For irrigation, Egyptians and several others started using the Shadoof, a seesaw of sorts which was an early irrigation tool used from around 2000 B.C. It was used to lift water from a river or a lake onto land or into another river or lake by moving the long pole that was attached to a bucket that held the water using a counterweight on the other end of the pole.

Alongside the cultivation of plants, pastoralism started around the same time. Pastoralism is the act of caring, tending and raising of livestock such as cattle, camels and goats.

Animals were milked for dairy products and used their wool to weave textiles, which they could trade with agricultural societies if they lived within a close enough distance to them.

The Modern World

The Green Revolution operated from around the 1940s until the 1970s, it was a series of researches, development and technology transfer initiatives. The movement is said to have helped save over half a million people from starvation as well as having helped with several other aspects in the agricultural world such as the expansion of irrigation infrastructure, modernization of management techniques, distribution of several materials such as synthetic fertilizers and pesticides to farmers and several other developments occurred as a result.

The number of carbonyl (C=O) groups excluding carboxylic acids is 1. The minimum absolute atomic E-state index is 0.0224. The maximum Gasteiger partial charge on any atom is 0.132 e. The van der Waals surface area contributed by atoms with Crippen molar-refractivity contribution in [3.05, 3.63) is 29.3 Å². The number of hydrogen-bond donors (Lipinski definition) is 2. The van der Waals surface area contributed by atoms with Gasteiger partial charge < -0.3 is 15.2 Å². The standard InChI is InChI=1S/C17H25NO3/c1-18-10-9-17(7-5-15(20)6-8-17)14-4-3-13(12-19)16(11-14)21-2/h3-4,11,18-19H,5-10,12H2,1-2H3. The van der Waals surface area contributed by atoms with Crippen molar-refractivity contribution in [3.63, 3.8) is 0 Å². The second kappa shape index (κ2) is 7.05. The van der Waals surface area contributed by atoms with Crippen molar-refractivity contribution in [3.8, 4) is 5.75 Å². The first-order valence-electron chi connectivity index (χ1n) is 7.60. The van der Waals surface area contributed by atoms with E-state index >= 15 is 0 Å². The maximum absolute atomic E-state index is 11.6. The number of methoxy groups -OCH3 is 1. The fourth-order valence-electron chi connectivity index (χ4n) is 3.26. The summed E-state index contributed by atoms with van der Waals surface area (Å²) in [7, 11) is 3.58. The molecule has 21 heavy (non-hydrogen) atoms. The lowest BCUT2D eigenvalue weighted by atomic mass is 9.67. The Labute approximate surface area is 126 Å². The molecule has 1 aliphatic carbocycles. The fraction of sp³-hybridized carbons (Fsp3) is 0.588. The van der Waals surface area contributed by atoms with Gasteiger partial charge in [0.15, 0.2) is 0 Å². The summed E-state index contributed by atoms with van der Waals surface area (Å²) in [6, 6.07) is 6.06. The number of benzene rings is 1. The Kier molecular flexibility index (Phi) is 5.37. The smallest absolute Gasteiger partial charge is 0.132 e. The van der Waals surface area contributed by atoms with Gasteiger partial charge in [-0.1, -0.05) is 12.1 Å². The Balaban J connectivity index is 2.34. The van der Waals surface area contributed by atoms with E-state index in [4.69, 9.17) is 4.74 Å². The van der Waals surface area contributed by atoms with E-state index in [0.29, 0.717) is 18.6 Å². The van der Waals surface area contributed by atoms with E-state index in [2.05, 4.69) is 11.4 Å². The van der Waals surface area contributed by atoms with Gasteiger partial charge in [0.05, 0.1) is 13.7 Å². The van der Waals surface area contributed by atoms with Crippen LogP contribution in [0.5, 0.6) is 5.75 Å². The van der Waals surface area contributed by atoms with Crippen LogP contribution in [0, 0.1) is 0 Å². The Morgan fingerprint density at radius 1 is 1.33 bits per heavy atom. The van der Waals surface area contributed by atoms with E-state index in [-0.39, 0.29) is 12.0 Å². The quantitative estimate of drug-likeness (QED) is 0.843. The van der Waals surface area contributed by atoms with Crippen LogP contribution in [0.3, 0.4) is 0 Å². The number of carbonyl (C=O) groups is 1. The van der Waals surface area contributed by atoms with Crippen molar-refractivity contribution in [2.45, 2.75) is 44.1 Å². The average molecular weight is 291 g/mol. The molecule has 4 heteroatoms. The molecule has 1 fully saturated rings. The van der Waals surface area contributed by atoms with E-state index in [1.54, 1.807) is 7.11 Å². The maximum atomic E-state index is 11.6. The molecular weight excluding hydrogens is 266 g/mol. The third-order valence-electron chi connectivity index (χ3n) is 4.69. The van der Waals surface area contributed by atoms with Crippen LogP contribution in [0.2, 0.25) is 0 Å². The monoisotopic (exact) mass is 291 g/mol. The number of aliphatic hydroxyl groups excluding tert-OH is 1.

Nowadays, in the modern world, farmers can much easily operate and complete their tasks as they now have access to the developments of the 21st century of which include wireless and GPS technology in order to help them monitor their livestock and produce; it also combines and evaluates the inputted data to help better proceed and make better decisions and plans.

The modernization of the agriculture production systems helped increase the crop yield immensely and should continue to do so if operated correctly will taking into account all aspects of the surrounding environment. Alongside the modernization of agricultural methods and equipment, there was also the inclusion of biotechnology in the process and crop alteration. Plant breeding and genetic engineering helped farmers grow certain crops with certain preferred characteristics, helping with having a wider range of produce and plants.